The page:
Ousmane Faye, professor and head of the dermatology department of the National Centre for Disease Control in Bamako, watches on the screen of a mobile phone, a picture of a patient suffering from a skin disease on May 30, 2017.
BAMAKO - In Mali, where skin conditions are widespread and skin doctors are scarce, physicians have turned to technology to treat patients remotely.
From his Bamako office, Professor Ousmane Faye, one of a small number of dermatologists in Mali, examines photos of an arm and a torso afflicted by a skin pigmentation disorder.
The photos arrived the same day the patient visited his doctor in Koulikoro, 57 kilometres away.
Faye's pilot programme, in place for 18 months, allows general practitioners working in even the most remote areas to consult with a specialist.
In a country that has around one dermatologist per million people, that is an invaluable aid. For in Mali, according to estimates, nearly 30 percent of the population suffers from skin diseases, such as leprosy, psoriasis and eczema.
"The patient from Koulikoro suffers from hypochromia lesions with some healthy patches of skin," says Faye, head of dermatology at Mali's national disease control centre (CNAM).
"Two months ago, the patient had treatment that made the lesions worse," he added. By this he meant traditional remedies.
But thanks to the "Bogou" app, designed by a Malian developer, the professor can bring his specialist knowledge to bear on the information sent over by general practitioners, using his computer or even his mobile phone.
Using a secure platform protected with a password, Faye says he can see images posted by the general practitioner in Koulikoro.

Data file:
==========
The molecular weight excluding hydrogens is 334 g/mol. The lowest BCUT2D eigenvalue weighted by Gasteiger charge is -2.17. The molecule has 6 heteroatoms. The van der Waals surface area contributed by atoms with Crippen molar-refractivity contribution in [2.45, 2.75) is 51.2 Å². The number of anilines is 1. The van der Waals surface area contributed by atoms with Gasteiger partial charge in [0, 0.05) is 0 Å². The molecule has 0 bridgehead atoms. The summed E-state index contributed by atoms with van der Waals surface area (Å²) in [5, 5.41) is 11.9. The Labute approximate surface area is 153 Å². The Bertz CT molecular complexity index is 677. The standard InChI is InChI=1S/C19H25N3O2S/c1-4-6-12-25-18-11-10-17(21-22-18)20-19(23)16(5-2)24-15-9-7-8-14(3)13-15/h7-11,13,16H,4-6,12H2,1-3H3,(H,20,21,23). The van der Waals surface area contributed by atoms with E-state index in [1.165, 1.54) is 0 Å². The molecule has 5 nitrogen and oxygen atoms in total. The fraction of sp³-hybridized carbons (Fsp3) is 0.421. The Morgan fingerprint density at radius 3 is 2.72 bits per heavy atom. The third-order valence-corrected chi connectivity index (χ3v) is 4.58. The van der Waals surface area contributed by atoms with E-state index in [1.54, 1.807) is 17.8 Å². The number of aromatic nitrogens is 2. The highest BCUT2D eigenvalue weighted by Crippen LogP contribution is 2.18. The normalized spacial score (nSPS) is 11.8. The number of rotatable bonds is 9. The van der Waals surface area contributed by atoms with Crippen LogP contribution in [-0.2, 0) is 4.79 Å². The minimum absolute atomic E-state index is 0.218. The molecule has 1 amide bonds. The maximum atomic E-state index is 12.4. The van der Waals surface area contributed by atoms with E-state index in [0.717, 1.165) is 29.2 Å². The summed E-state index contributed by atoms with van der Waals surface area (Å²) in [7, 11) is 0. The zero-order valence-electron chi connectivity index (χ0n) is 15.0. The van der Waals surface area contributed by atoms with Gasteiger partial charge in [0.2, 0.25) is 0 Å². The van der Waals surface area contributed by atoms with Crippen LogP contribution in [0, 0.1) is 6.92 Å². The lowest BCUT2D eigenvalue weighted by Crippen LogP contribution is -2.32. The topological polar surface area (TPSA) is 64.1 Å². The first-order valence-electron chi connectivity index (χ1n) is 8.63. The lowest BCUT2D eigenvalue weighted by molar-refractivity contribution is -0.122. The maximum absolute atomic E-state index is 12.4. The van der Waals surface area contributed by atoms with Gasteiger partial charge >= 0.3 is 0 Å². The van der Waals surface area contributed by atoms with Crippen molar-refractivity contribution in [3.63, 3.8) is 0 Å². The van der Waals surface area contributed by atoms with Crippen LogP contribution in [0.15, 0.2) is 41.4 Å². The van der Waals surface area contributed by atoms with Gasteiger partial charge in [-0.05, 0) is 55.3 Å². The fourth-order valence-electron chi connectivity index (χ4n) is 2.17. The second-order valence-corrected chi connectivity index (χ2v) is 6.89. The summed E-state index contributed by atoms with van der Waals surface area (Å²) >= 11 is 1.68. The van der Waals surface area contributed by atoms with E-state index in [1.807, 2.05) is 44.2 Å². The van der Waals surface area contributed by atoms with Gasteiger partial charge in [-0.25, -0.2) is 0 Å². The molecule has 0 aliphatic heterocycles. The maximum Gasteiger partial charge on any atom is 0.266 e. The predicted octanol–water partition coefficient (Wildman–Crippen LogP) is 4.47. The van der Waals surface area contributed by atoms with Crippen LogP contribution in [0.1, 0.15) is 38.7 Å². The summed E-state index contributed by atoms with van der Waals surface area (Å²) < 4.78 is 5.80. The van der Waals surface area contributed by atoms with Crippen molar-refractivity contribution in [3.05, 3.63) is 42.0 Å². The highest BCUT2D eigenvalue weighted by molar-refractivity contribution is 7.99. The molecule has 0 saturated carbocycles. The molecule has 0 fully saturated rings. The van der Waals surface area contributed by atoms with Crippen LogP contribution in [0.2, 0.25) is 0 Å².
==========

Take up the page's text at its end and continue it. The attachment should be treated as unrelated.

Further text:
"Then I can confirm the doctor's diagnosis and even give advice."
Provided clear images are available, Faye's line of work is particularly well-suited to remote diagnosis, as dermatology is based on observation by the human eye, he explains.
"There is a triple benefit: time, money and training", for the doctors out in the field, he says.
Out in Banamba, about 140 kilometres northeast of Bamako, patient Fatoumata Konare has reaped the benefits.
"It had been itching for a long time," she says of her skin condition.
Her doctor took photos when she went in to see him, sent them on, and told her to return the next day for a prescription.
"I went to buy the pills and the lotion and was healed. I don't need to go anywhere else, everything was taken care of in Banamba," she says.
The Pierre Fabre foundation which is financing the programme, said the results have been "solid", with 175 complex cases diagnosed remotely.
The foundation promotes the use of new technologies to improve diagnosis and treatment of skin diseases in Africa, and the idea is to expand the project from Mali to other African countries.
Already, 20 doctors and nurses have been trained with a goal of extending the service throughout Mali over the next two years.
They will first focus on reaching the most disadvantaged and remote areas that have internet coverage.